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Policy Forum hosted by the CEEC

(Washington, D.C.) --- On July 25, 2012, the Central and East European Coalition (CEEC) sponsored a policy forum on Capitol Hill entitled: "THE IMPACT OF RUSSIAN SOFT POWER IN WASHINGTON AND ITS SPILLOVER EFFECTS." Panelists included ARIEL COHEN, Research Fellow at the Heritage Foundation; SUSAN CORKE, Director of Eurasia Programs at Freedom House; JEFF TRIMBLE, Deputy Director of the International Broadcasting Bureau; and IRENA VAN DEUSEN, Managing Editor, Voice of America Russian Service.

The event was moderated by Dr. Nino Japaridze of the Georgian Association in the U.S., with introductory remarks by Alice Kipel of the Belarusan-American Association. Both are representatives of the CEEC, which is comprised of 18 American ethnic organizations representing over 20 million Americans.

Ms. Corke, the first presenter, noted that recent punitive legislation introduced by the Russian government against nongovernmental organizations (NGOs) and citizen protestors poses a direct challenge to the international community and those who support the protection of democratic rights. President Putin is deliberately and systematically trying to silence groups whose criticism of his human rights record exposed weakness and helped fuel months of protests against his rule. To justify his repressive moves, Putin needs an enemy - a threat beyond Russia’s borders to rally the nation behind him. The U.S. government, in solidarity with international governments and NGOs, must stand up for the beleaguered organizations in Russia who seek a more democratic future. Putin knows that support for those who seek fundamental freedoms is a powerful form of soft power.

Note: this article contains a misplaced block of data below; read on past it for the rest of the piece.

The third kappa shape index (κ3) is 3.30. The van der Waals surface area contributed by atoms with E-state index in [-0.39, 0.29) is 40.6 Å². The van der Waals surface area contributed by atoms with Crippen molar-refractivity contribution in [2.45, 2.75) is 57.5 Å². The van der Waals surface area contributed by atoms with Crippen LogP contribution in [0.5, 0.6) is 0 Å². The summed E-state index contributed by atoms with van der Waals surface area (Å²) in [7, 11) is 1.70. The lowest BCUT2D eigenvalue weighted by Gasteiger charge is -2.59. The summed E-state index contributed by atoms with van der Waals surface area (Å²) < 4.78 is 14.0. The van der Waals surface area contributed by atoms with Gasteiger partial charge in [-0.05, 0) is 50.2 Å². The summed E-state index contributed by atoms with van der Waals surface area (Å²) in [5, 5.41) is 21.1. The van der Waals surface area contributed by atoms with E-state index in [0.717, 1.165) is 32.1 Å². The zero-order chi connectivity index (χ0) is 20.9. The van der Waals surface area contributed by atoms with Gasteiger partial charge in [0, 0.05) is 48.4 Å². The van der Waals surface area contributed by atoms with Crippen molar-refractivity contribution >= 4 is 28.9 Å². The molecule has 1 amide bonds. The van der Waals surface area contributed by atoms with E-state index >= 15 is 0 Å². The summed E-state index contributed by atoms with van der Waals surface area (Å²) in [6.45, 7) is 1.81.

In his extensive remarks Dr. Cohen observed that Russian leaders, since Putin’s assumption of power, have viewed the purpose of soft power much like their predecessors did: to extend Russian influence and constrain America’s. To this end, the Russian government allocated $1.4 billion for international propaganda in FY 2010, increasing that budget by 33 percent from FY 2009. Russia’s premier soft power instrument is its global television empire led by RT, with a significant presence in Washington, D.C. Its priority is to denigrate America, disparage other perceived enemies, and promote the notion of a multipolar world to counterbalance U.S. dominance. Dr. Cohen believes that the U.S. Administration and Congress should:

  • Create a federally funded Research and Development Center (FFRDC) to collect and analyze data on the public diplomacy investments and activities of China, Russia, Iran, and other countries challenging U.S. policies values, and leadership.
  • Use the findings of this research to craft presidential policy directives on public diplomacy.
  • Task the State Department to collect from its many embassies best public diplomacy practices for improving U.S. public diplomacy programs.
  • Ensure visa parity and freedom from interference for U.S. journalists reporting in/and on China, Russia, and other states whose public diplomacy outreach counters U.S. policies and leadership.